Original Articles

Health behaviour surveillance of Health Sciences students in Northern Germany: Design and first results



Health of students have most often been neglected in recent studies, although students face a transition of life during their studies which has strong implications on health.  During that time, universities play a key role as a setting where future professionals develop independence and learn skills possibly affecting their development and health. Nevertheless, less in known about this group in society and consequently, the aim of this research project was to monitor health of Health Sciences students through a long-term health surveillance system.


Since 2014, an almost complete convenience sample of Health Sciences students is surveyed twice a year at Hamburg University of Applied Sciences. A paper-pencil questionnaire, which includes questions about socio-demographics, well-being, health-promoting and health-risk behaviours, is administered during courses.


Our first surveys achieved response rates of more than 97%. Up to 83% of enrolled students were reached. Undergraduate Health Sciences students reported health-risk behaviours, e.g. binge-drinking on 1 to 2 days (33.9%), regular cannabis use (4.2%), regular cognitive-enhancement (4.0%). Moreover, unhealthy diet was prevalent but almost all students were physically active.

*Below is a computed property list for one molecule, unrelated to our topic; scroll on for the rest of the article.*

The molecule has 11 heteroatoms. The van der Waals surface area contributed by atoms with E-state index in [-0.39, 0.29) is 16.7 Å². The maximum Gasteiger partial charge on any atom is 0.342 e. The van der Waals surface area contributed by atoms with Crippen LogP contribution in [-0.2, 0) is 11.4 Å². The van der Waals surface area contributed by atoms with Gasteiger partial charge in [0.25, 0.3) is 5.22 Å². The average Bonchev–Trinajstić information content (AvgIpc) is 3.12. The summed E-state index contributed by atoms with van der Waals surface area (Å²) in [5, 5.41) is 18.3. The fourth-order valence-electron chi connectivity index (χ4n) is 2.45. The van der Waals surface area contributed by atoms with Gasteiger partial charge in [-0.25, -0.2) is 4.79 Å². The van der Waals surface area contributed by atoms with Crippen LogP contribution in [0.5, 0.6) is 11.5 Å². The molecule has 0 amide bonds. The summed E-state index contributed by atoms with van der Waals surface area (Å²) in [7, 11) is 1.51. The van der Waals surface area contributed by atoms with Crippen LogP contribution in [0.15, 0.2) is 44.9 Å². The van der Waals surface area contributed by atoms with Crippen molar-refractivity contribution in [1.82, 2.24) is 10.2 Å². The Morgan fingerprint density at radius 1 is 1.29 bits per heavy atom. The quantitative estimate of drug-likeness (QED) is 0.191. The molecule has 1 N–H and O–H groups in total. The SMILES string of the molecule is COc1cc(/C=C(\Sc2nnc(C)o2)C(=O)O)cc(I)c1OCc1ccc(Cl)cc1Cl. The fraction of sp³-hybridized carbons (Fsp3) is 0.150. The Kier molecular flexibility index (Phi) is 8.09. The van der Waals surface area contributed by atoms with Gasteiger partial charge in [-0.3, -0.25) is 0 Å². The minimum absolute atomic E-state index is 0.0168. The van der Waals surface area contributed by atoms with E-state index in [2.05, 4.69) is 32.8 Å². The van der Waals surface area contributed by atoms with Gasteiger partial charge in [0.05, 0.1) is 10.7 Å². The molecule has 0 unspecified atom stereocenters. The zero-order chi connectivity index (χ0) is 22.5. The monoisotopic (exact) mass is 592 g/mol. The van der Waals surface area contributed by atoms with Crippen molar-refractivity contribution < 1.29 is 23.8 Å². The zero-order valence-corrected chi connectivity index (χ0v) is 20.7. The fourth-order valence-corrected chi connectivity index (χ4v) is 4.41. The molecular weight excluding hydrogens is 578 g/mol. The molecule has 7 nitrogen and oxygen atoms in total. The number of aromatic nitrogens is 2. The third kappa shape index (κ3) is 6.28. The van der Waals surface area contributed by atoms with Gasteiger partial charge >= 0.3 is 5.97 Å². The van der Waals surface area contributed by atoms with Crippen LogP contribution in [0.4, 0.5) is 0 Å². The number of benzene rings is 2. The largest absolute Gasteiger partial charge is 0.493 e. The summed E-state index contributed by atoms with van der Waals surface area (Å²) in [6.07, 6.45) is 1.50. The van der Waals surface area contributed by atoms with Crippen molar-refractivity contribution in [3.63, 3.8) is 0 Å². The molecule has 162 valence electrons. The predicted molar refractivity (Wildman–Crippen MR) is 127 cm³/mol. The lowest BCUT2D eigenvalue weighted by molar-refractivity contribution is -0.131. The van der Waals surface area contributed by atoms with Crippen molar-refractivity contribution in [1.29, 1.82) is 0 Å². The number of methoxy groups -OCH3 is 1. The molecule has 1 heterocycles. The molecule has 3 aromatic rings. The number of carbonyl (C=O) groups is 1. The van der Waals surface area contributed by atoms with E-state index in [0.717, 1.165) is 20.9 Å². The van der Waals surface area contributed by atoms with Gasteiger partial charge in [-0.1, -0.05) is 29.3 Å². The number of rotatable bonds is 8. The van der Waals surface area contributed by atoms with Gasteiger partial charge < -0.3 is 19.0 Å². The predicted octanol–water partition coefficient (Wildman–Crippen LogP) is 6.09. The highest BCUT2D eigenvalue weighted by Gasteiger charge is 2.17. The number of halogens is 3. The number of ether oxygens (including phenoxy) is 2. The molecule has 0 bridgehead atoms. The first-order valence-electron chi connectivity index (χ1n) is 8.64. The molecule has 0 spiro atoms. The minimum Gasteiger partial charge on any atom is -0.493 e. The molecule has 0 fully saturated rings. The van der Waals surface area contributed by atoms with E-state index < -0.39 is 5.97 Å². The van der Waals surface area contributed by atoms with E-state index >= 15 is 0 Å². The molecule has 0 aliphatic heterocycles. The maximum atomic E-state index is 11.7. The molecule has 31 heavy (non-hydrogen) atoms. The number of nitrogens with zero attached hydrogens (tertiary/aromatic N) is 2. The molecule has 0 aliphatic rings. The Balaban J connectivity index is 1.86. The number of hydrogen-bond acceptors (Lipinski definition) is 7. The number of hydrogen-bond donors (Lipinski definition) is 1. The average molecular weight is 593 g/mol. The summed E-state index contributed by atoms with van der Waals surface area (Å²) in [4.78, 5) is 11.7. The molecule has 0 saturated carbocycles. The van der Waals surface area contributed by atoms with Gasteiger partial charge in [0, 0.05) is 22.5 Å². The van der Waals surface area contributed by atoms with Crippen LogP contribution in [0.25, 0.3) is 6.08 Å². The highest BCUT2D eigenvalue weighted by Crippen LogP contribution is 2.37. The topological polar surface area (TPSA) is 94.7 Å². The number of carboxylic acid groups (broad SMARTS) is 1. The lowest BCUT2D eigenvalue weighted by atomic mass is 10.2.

A short paper-pencil questionnaire administered during courses and conducted according to standardized processes provides complete data on students’ health with little effort. Trends can be determined, which assist in making decision whether to take action in prevention and/or to evaluate campaigns. These first results show the need for a more targeted health promotion action for students.

Full Text:


DOI: https://doi.org/10.2427/11407

NBN: http://nbn.depositolegale.it/urn%3Anbn%3Ait%3Aprex-15629


Article Metrics

Metrics Loading ...

Metrics powered by PLOS ALM


  • There are currently no refbacks.

Copyright (c) 2015 Epidemiology, Biostatistics and Public Health

We use cookies to ensure that we give you the best experience on our website. If you continue to use this site we will assume that you are happy with it (Read more).

EBPH Epidemiology, Biostatistics and Public Health | ISSN 2282-0930

Creative Commons License
This work is licensed under a Creative Commons Attribution-NonCommercial-NoDerivatives 4.0 International License.